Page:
Stepper motors come in many different varieties, but there are two main winding configurations for permanent magnet and hybrid stepper motors driven by two phases: unipolar and bipolar. The common wiring configuration for unipolar motors is six wires connected to the motor windings (A+, A-, B+ and B-) and a center tap on each phase connected to the motor voltage supply, Vm, as shown in Figure 1.
Figure 1: Six-wire unipolar stepper motor winding connections
In this configuration, the motor commutates by switching each section of the motor windings on, meaning that current only needs to flow in one direction. This configuration makes drive circuitry somewhat simple to design, as you need only four low-side switches plus recirculating diodes to turn on each section of the windings. Figure 2 illustrates this configuration with the DRV8805, a 2.0-A unipolar stepper motor driver.
Figure 2: The DRV8805 wiring when connected to a unipolar motor
The trade-off for design simplicity is that at any given moment, the motor is only using half of the windings, preventing full torque capability.
In contrast, bipolar stepper motors only have four wires connected to the motor windings, which are also labeled A+, A-, B+ and B-. As shown in Figure 3, bipolar stepper motors have no center Vm tap.
Figure 3: Four-wire bipolar stepper motor winding connections
Because of the lack of center taps, bipolar stepper motors need current to flow in both directions in the windings, and thus need more electronics to push and pull the current. It is now possible to turn on the full winding, resulting in higher available torque as opposed to the unipolar winding configuration.
With some minor reconfiguration of the winding connections, you can operate a unipolar stepper motor as a bipolar stepper motor. To do so with a six-wire unipolar motor, leave the center Vm taps in each phase disconnected and taped off with electric tape. As Figure 4 illustrates, this wiring configuration, also called bipolar series, now allows bidirectional (bipolar) current flow in the motor windings.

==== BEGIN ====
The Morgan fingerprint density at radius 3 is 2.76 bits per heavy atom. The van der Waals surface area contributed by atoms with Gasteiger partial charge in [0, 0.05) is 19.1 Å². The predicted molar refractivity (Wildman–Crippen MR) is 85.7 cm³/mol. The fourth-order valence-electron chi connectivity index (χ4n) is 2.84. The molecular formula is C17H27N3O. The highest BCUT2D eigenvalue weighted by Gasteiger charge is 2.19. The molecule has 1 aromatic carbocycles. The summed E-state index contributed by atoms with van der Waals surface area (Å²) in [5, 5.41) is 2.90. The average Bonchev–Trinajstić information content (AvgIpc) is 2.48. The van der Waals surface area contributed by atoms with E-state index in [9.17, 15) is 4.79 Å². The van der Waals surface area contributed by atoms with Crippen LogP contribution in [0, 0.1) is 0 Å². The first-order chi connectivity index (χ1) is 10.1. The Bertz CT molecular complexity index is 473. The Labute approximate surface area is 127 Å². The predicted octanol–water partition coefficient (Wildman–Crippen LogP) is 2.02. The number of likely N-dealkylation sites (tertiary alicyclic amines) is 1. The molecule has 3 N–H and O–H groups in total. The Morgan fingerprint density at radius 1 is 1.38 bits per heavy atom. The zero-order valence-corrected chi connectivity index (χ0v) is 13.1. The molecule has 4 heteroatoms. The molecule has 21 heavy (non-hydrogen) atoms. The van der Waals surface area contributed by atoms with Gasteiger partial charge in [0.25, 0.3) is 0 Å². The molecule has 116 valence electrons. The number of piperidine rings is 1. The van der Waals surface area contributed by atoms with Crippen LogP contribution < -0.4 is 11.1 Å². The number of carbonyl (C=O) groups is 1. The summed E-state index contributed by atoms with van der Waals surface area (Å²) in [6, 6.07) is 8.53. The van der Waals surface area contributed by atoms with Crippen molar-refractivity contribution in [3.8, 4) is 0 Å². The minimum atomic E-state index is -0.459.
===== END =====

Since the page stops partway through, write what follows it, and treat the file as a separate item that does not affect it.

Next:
Figure 4: Configuring unipolar stepper motor windings for driving as a bipolar series stepper motor
Some fundamental trade-offs do exist with this reconfiguration. A bipolar series configuration energizes the full winding, thus achieving higher torque at holding positions and at lower speeds compared to a unipolar stepper motor. This gives the bipolar series stepper motor higher overall inductance, however, and at higher speeds causes the effective torque to drop at a faster rate than that of a unipolar configuration (Figure 5).
Figure 5: A unipolar vs. bipolar series stepper motor torque/speed curve
This behavior is due to the inverse proportional relationship of output torque vs. speed and inductance, as expressed in Equation 1:
where τ is the torque, Vm is the motor supply voltage, v is the motor speed and L is the motor inductance.
Many applications can use unipolar or bipolar stepper motors in their systems, including heating, ventilation and air-conditioning electronic expansion valves, ATM modules and printers. Using a bipolar stepper motor driver integrated circuit, regardless of stepper motor type, has advantages. You can:
- Reduce the time for board redesign between systems with different motor types,
- Source fewer components, and
- Offer a broader range of products and performance.
Stepper motor drivers like TI’s 20-V, 2.0-A DRV8847 and 50-V, 1.5-A DRV8436 provide the flexibility to drive both unipolar stepper motors and bipolar stepper motors. We also offer dedicated unipolar stepper drivers like the 2.0-A DRV8803, DRV8804, DRV8805, and DRV8806.